Everyone that fiddles with these cars does something to increase the engine power. But there’s a limit thereof. Edward van Halen regularly blew up Marshall amplifiers by dialing a variac transformer to more voltage to the tubes. Similarly, it’s possible to get into trouble by overpowering a car meant to handle a paltry 50 horsepower.
These engines are frequently replaced with Porsche engines that fit perfectly. However, a serviceable 356 engine is increasingly hard to find and expensive. Porsche 912 engines triple the horsepower but they’re heavy, expensive and the suspension would have to be modified to handle the increased power.
I’m not particularly interested in those options. This car is not meant to be a hot rod. It’s a comfortable, cool, beautiful driving car. The engine just needs a little help.
Some of you may remember the “Judson Supercharger” from the 60s that was especially built for the VW engines. (PHOTO 2) It was a bolt-on device that doubles the horsepower while adding no appreciable weight. They don’t make them anymore and used, restored ones are very hard to find. I have some feelers out but it’s probably unlikely I will find one.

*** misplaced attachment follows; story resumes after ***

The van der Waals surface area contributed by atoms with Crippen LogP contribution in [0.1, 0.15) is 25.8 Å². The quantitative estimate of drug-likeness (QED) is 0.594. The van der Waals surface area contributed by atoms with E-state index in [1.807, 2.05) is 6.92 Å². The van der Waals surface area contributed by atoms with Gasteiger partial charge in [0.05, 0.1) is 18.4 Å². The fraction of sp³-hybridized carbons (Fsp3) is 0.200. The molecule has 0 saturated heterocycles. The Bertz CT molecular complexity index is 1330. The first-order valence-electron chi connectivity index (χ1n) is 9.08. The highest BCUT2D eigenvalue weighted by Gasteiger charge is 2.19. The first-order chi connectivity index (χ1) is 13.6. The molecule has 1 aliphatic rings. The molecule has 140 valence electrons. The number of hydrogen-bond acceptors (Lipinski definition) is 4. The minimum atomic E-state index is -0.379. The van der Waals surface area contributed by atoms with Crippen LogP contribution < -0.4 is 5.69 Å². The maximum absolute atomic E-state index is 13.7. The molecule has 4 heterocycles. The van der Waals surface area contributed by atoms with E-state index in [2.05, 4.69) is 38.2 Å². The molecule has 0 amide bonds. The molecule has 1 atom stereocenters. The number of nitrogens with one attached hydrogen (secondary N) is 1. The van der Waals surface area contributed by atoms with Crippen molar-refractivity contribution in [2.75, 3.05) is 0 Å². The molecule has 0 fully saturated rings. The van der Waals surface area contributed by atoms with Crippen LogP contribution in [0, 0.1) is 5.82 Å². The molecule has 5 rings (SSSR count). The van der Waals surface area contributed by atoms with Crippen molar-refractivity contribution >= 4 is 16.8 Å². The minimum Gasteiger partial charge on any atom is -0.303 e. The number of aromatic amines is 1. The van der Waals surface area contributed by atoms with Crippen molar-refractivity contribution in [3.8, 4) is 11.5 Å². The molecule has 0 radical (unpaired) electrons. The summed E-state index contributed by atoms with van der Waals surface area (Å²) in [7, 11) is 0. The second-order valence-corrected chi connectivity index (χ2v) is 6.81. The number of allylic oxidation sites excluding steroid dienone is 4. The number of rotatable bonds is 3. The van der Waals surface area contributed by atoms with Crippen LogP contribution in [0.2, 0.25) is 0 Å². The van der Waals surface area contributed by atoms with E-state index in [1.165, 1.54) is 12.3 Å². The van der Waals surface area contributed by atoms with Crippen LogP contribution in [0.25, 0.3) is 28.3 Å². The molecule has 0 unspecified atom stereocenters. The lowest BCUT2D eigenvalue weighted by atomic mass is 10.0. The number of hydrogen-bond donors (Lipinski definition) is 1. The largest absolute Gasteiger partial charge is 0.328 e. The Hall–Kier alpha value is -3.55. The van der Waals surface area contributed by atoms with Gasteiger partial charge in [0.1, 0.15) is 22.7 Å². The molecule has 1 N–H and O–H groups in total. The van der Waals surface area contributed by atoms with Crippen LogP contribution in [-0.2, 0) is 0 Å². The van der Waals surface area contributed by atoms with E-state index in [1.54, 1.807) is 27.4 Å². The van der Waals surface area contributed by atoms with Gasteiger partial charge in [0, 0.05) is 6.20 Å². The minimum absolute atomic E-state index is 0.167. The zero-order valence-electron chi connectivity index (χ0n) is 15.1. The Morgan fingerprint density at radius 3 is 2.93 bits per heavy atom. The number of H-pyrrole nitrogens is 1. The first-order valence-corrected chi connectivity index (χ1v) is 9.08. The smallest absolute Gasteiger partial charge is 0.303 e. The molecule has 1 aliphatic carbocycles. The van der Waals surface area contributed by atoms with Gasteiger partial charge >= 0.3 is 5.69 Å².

Failing that, the original engine is very little different than the baseline Porsche 356 (PHOTO 3) I can replace the stock single throat carburetor with twin double throat Weber carburetors positioned on either side of the engine combined with a low restriction exhaust system (PHOTO 4). This is basically the 356 setup anyway and would increase the horsepower to about 60, which the original Porsche 356A had as stock. That would probably do the job. If a Judson becomes available, it would actually increase the value of the car considerably.
A new track constructed specifically to lure the Formula 1 for the World Championship of Drivers circus back to the USA. The track is immaculate, beautiful and specifically constructed for fans to see and absorb as much as possible from any vantage. Very fan-pleasing.